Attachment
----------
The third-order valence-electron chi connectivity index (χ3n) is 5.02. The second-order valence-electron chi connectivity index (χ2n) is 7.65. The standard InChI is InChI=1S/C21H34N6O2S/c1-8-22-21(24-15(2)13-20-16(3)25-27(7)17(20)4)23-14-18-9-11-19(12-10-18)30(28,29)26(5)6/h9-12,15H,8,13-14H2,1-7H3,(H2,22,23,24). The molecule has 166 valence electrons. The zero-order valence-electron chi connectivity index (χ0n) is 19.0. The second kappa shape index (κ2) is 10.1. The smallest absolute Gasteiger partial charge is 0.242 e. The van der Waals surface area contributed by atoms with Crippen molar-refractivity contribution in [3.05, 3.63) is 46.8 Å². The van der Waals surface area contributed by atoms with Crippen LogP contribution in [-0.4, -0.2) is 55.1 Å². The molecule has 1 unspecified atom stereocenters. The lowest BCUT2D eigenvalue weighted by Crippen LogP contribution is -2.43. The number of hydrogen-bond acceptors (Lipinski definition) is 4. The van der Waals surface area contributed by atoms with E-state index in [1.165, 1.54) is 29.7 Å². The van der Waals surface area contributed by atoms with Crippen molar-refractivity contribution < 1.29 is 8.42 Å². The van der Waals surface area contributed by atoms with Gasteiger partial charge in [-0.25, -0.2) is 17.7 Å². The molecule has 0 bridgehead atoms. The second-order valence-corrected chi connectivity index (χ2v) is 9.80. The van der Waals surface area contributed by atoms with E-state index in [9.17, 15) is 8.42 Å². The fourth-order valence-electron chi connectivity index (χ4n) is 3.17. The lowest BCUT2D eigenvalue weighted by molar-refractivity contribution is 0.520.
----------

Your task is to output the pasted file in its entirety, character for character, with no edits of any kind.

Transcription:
The third-order valence-electron chi connectivity index (χ3n) is 5.02. The second-order valence-electron chi connectivity index (χ2n) is 7.65. The standard InChI is InChI=1S/C21H34N6O2S/c1-8-22-21(24-15(2)13-20-16(3)25-27(7)17(20)4)23-14-18-9-11-19(12-10-18)30(28,29)26(5)6/h9-12,15H,8,13-14H2,1-7H3,(H2,22,23,24). The molecule has 166 valence electrons. The zero-order valence-electron chi connectivity index (χ0n) is 19.0. The second kappa shape index (κ2) is 10.1. The smallest absolute Gasteiger partial charge is 0.242 e. The van der Waals surface area contributed by atoms with Crippen molar-refractivity contribution in [3.05, 3.63) is 46.8 Å². The van der Waals surface area contributed by atoms with Crippen LogP contribution in [-0.4, -0.2) is 55.1 Å². The molecule has 1 unspecified atom stereocenters. The lowest BCUT2D eigenvalue weighted by Crippen LogP contribution is -2.43. The number of hydrogen-bond acceptors (Lipinski definition) is 4. The van der Waals surface area contributed by atoms with E-state index in [1.165, 1.54) is 29.7 Å². The van der Waals surface area contributed by atoms with Crippen molar-refractivity contribution < 1.29 is 8.42 Å². The van der Waals surface area contributed by atoms with Gasteiger partial charge in [-0.25, -0.2) is 17.7 Å². The molecule has 0 bridgehead atoms. The second-order valence-corrected chi connectivity index (χ2v) is 9.80. The van der Waals surface area contributed by atoms with E-state index in [9.17, 15) is 8.42 Å². The fourth-order valence-electron chi connectivity index (χ4n) is 3.17. The lowest BCUT2D eigenvalue weighted by molar-refractivity contribution is 0.520.